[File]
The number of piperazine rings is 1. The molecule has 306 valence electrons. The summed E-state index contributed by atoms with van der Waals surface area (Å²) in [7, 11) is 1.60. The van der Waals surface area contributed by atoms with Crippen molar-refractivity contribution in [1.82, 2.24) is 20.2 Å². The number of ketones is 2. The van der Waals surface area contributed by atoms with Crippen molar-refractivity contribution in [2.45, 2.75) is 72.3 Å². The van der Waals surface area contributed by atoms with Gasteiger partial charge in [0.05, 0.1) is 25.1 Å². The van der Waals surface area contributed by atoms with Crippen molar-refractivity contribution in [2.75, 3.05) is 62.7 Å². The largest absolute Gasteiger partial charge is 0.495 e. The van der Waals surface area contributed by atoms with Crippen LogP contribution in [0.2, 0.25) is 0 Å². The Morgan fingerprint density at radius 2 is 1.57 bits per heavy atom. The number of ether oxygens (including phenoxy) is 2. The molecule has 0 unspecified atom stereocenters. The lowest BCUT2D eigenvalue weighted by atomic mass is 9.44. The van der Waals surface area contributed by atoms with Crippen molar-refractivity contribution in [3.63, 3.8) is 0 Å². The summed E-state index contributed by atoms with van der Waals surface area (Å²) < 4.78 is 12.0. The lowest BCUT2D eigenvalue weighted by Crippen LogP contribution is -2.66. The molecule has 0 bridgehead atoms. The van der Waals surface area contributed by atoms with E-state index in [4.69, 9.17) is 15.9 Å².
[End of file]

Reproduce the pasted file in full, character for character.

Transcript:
The number of piperazine rings is 1. The molecule has 306 valence electrons. The summed E-state index contributed by atoms with van der Waals surface area (Å²) in [7, 11) is 1.60. The van der Waals surface area contributed by atoms with Crippen molar-refractivity contribution in [1.82, 2.24) is 20.2 Å². The number of ketones is 2. The van der Waals surface area contributed by atoms with Crippen molar-refractivity contribution in [2.45, 2.75) is 72.3 Å². The van der Waals surface area contributed by atoms with Gasteiger partial charge in [0.05, 0.1) is 25.1 Å². The van der Waals surface area contributed by atoms with Crippen molar-refractivity contribution in [2.75, 3.05) is 62.7 Å². The largest absolute Gasteiger partial charge is 0.495 e. The van der Waals surface area contributed by atoms with Crippen LogP contribution in [0.2, 0.25) is 0 Å². The Morgan fingerprint density at radius 2 is 1.57 bits per heavy atom. The number of ether oxygens (including phenoxy) is 2. The molecule has 0 unspecified atom stereocenters. The lowest BCUT2D eigenvalue weighted by atomic mass is 9.44. The van der Waals surface area contributed by atoms with Crippen molar-refractivity contribution in [3.63, 3.8) is 0 Å². The summed E-state index contributed by atoms with van der Waals surface area (Å²) < 4.78 is 12.0. The lowest BCUT2D eigenvalue weighted by Crippen LogP contribution is -2.66. The molecule has 0 bridgehead atoms. The van der Waals surface area contributed by atoms with E-state index in [4.69, 9.17) is 15.9 Å².